Fashion History Friday: The Godey’s Lady’s Book

Related image

Something I’ve been wanting to do on my blog for quite a while is start a different mini-series for every month of the year. I already have series ideas planned up to March, but we’ll keep those ones a surprise ;). For the month of January, I am going to be producing “Fashion History Friday,” a series that focuses on interesting factoids and fashions of the past. The first thing I want to talk about is something called the Godey’s Lady’s Book, which ran from 1830 to 1878.

Published by Louis A. Godey, the Godey’s Lady’s Book was the first successful women’s monthly magazine in America. Inspired by “gift books” for women, Godey decided to put his own spin on things and further market the “gift book”. Each Godey’s magazine contained poetry, articles, and engravings, and proudly had a woman editor, Sara Josepha Hale, for forty years. Most of the artwork in the Godey’s book was hand-painted, which made it rather expensive at the time (a whole $3 per magazine)!

I first became familiar with Godey’s Lady’s Book in a fashion history class I took last semester in college, and since then, it has stuck with me. My professor even brought out some original Godey’s books that she had collected in our historical archive, so we could see the real hand-painted drawings. Truthfully, they were nothing short of extraordinary. I was also interested in the feminist aspect of the Godey’s Lady’s Book; although it was published by a man, the magazine was edited by a woman, and contained many newfangled ideas and positive causes for women. Hale used her power and influence to create a regular section heading “Employment for Women,” which advocated for women in the workplace.


That being said, Godey’s Lady’s Book wasn’t entirely political. In fact, they tried to stay as far away from politics as possible. The magazine came under extreme scrutiny for avoiding discussing/denouncing slavery, and then for refusing to pick a side in the American Civil War. Because of this, Godey’s lost about a third of their subscribers, which they may as well have deserved. Both men and women did read the Godey’s Lady’s Book, and the desire to know more about the war was vital in the American people at this time.

In regards to the content of the Godey’s Lady’s Book, everything was relatively similar in nature and aimed towards women. The magazine is best known for the hand-tinted fashion plates, as I mentioned before, which were very expensive to produce. In 1859, it cost about $8,000 to color the fashion plates, so we have to assume the sales of the magazine were pretty flipping fantastic. In fact, it cost $105,200 to produce the entire darned book. The book also included patterns and measurements for a garment to be sewn at home, and a sheet of music for piano that provided the latest hit tunes.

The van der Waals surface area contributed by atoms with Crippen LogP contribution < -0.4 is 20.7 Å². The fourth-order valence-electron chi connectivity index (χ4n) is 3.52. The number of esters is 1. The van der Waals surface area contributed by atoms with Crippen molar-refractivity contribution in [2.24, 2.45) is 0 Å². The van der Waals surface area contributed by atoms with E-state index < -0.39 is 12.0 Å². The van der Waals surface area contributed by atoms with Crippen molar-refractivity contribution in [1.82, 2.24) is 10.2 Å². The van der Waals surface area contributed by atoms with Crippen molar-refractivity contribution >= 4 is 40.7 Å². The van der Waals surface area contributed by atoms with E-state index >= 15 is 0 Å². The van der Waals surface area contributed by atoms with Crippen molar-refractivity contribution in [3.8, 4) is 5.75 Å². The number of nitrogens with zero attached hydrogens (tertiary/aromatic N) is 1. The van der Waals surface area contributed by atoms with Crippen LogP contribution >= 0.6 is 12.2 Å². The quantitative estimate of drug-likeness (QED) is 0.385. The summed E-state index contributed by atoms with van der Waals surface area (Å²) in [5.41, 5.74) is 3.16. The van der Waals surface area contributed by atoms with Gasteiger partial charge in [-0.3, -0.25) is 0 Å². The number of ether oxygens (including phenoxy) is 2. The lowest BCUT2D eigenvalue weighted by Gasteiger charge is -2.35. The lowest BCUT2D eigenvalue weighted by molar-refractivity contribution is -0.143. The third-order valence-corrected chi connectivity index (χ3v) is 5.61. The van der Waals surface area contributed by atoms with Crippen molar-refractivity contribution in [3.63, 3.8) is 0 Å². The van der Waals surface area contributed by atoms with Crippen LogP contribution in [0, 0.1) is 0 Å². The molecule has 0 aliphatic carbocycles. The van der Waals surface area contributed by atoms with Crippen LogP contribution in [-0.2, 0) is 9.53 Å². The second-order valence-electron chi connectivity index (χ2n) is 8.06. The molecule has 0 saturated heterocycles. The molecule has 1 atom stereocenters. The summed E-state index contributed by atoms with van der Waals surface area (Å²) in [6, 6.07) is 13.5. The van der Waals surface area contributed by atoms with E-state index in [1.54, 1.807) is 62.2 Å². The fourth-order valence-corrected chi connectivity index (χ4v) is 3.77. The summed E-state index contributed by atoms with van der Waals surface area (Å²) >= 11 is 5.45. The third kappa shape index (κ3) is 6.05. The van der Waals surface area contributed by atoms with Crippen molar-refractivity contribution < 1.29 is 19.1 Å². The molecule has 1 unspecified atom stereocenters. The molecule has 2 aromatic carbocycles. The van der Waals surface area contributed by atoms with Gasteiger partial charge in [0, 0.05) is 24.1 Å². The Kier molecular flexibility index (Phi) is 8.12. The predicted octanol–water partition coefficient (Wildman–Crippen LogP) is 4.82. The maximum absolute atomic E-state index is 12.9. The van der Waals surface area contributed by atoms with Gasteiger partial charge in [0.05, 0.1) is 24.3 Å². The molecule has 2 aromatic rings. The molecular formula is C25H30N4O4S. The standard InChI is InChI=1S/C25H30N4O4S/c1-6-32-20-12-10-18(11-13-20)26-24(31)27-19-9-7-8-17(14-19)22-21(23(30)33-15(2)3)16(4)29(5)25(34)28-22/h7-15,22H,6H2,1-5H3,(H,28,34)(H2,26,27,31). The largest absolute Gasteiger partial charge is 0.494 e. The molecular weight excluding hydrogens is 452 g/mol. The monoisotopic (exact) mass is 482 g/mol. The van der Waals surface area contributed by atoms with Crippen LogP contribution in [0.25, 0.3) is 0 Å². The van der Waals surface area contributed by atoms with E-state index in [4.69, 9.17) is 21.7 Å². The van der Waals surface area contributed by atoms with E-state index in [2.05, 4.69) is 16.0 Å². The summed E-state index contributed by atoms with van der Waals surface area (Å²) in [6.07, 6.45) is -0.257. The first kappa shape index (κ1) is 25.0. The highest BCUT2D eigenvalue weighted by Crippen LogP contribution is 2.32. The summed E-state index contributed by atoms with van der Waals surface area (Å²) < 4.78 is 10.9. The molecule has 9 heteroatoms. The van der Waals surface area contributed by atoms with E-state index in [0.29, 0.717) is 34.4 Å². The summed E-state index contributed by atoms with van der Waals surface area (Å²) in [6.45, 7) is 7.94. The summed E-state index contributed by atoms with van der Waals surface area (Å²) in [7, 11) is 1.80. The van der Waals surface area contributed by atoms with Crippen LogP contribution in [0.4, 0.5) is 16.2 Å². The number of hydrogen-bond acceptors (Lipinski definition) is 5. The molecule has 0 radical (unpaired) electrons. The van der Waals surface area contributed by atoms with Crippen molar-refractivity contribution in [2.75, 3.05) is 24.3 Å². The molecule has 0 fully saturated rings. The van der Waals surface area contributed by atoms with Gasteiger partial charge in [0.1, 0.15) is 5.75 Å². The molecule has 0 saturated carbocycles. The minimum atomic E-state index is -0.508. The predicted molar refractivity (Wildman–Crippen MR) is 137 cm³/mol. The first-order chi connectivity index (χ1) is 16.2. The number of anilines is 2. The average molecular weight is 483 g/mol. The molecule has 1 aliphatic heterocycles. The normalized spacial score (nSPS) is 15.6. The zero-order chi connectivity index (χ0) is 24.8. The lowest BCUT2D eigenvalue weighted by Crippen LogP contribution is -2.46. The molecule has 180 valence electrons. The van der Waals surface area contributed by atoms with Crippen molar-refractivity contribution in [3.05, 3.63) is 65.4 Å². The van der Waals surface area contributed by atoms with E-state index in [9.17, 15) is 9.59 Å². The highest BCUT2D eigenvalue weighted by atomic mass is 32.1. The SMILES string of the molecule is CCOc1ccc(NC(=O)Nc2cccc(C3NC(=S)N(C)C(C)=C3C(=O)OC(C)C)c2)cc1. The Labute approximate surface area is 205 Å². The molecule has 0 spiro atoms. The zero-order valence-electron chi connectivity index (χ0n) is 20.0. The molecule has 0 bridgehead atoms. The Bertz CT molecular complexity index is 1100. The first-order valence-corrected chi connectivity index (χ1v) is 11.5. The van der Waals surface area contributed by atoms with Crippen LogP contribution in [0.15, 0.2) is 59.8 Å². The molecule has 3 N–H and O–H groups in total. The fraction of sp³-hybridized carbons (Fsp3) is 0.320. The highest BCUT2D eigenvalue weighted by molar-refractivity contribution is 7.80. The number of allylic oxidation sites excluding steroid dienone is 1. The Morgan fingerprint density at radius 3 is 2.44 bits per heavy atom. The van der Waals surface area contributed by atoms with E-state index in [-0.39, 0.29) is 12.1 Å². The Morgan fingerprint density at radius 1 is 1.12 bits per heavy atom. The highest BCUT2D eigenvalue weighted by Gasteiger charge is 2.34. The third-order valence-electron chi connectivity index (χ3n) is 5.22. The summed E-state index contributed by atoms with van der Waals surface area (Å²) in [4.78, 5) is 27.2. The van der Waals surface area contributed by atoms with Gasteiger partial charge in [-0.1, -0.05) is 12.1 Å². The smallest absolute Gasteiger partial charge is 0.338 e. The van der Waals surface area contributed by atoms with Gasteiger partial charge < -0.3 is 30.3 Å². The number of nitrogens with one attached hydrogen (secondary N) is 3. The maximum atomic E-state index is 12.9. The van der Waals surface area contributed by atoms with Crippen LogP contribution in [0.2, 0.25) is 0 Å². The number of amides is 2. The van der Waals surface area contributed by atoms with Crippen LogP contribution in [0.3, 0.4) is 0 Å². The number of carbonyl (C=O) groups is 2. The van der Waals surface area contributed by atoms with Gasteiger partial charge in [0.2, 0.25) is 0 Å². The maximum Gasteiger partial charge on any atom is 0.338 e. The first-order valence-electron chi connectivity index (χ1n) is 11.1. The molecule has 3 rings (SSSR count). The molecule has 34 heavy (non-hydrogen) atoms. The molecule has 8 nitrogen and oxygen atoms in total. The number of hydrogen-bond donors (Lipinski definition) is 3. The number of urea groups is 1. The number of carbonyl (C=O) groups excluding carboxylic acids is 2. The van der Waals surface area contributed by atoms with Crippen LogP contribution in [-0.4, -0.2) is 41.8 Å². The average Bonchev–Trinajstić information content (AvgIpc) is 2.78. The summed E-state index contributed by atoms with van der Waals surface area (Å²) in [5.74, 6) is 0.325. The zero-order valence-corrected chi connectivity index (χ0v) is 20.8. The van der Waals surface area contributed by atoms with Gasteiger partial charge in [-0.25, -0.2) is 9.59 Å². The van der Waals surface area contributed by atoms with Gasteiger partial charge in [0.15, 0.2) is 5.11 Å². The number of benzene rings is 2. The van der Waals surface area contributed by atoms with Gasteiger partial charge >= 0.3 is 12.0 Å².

In all honesty, I would love a magazine like this to make a comeback. With that being said, I would appreciate a magazine a little bit more politically woke and open to those discussions. I’m not too keen on discussing politics myself, but I do think it’s something magazines shouldn’t try to shy away from.


Perhaps the biggest reason I am fascinated with the magazine is the extraordinary element of women’s power and control in the publication industry. As a budding writer and communicator myself, I look at Sara Josepha Hale as a powerful role model and feminist figure in the 19th century. She’s also the writer of “Mary Had a Little Lamb,” which clearly makes her a woman of many talents. I can only aspire to be half the woman she was, and I mean that earnestly.

Tune in next week for another “Fashion History Friday”! Looking at my blog calendar, I just realized I have FIVE articles coming out next week, Monday through Friday! I didn’t even plan for five articles to fall in one week. Hopefully, you’ll enjoy reading them as much as I enjoy writing them.

Coming up next: The Best Vegan Spots to Eat in the Boston Area


Leave a Reply

Fill in your details below or click an icon to log in: Logo

You are commenting using your account. Log Out /  Change )

Twitter picture

You are commenting using your Twitter account. Log Out /  Change )

Facebook photo

You are commenting using your Facebook account. Log Out /  Change )

Connecting to %s